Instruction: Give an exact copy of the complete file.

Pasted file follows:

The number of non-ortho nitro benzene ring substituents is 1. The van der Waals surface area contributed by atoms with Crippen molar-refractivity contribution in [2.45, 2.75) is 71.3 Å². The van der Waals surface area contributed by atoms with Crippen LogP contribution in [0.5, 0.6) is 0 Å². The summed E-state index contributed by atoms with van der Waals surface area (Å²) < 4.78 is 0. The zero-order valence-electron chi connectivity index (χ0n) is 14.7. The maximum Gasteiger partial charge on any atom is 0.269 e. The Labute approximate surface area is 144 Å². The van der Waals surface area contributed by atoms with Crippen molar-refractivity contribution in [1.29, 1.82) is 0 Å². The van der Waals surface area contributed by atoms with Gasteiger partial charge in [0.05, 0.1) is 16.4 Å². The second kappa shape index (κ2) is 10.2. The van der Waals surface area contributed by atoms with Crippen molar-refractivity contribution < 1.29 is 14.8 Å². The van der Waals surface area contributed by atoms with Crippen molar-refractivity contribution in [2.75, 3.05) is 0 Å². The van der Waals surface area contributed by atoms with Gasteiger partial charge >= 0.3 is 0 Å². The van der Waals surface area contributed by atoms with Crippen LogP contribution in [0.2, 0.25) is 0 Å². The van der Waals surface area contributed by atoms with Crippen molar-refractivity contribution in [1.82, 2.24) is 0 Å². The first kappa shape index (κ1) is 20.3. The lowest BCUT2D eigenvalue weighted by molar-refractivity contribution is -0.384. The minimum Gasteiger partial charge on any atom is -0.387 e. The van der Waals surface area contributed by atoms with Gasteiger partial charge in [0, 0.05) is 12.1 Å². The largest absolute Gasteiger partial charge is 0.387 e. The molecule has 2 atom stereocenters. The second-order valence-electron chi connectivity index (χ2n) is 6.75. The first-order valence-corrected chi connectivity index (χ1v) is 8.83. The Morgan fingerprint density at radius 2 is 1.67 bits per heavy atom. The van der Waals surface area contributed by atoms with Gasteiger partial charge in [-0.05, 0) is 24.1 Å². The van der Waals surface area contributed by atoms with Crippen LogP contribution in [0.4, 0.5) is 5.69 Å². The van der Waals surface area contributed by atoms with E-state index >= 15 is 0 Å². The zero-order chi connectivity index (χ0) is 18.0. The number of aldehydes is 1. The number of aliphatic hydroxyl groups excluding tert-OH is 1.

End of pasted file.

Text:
The number of non-ortho nitro benzene ring substituents is 1. The van der Waals surface area contributed by atoms with Crippen molar-refractivity contribution in [2.45, 2.75) is 71.3 Å². The van der Waals surface area contributed by atoms with Crippen LogP contribution in [0.5, 0.6) is 0 Å². The summed E-state index contributed by atoms with van der Waals surface area (Å²) < 4.78 is 0. The zero-order valence-electron chi connectivity index (χ0n) is 14.7. The maximum Gasteiger partial charge on any atom is 0.269 e. The Labute approximate surface area is 144 Å². The van der Waals surface area contributed by atoms with Crippen molar-refractivity contribution in [1.29, 1.82) is 0 Å². The van der Waals surface area contributed by atoms with Gasteiger partial charge in [0.05, 0.1) is 16.4 Å². The second kappa shape index (κ2) is 10.2. The van der Waals surface area contributed by atoms with Crippen molar-refractivity contribution < 1.29 is 14.8 Å². The van der Waals surface area contributed by atoms with Crippen molar-refractivity contribution in [2.75, 3.05) is 0 Å². The van der Waals surface area contributed by atoms with Gasteiger partial charge >= 0.3 is 0 Å². The van der Waals surface area contributed by atoms with Crippen LogP contribution in [0.2, 0.25) is 0 Å². The van der Waals surface area contributed by atoms with Crippen molar-refractivity contribution in [1.82, 2.24) is 0 Å². The first kappa shape index (κ1) is 20.3. The lowest BCUT2D eigenvalue weighted by molar-refractivity contribution is -0.384. The minimum Gasteiger partial charge on any atom is -0.387 e. The van der Waals surface area contributed by atoms with Gasteiger partial charge in [0, 0.05) is 12.1 Å². The largest absolute Gasteiger partial charge is 0.387 e. The molecule has 2 atom stereocenters. The second-order valence-electron chi connectivity index (χ2n) is 6.75. The first-order valence-corrected chi connectivity index (χ1v) is 8.83. The Morgan fingerprint density at radius 2 is 1.67 bits per heavy atom. The van der Waals surface area contributed by atoms with Gasteiger partial charge in [-0.05, 0) is 24.1 Å². The van der Waals surface area contributed by atoms with Crippen LogP contribution in [0.4, 0.5) is 5.69 Å². The van der Waals surface area contributed by atoms with E-state index >= 15 is 0 Å². The zero-order chi connectivity index (χ0) is 18.0. The number of aldehydes is 1. The number of aliphatic hydroxyl groups excluding tert-OH is 1.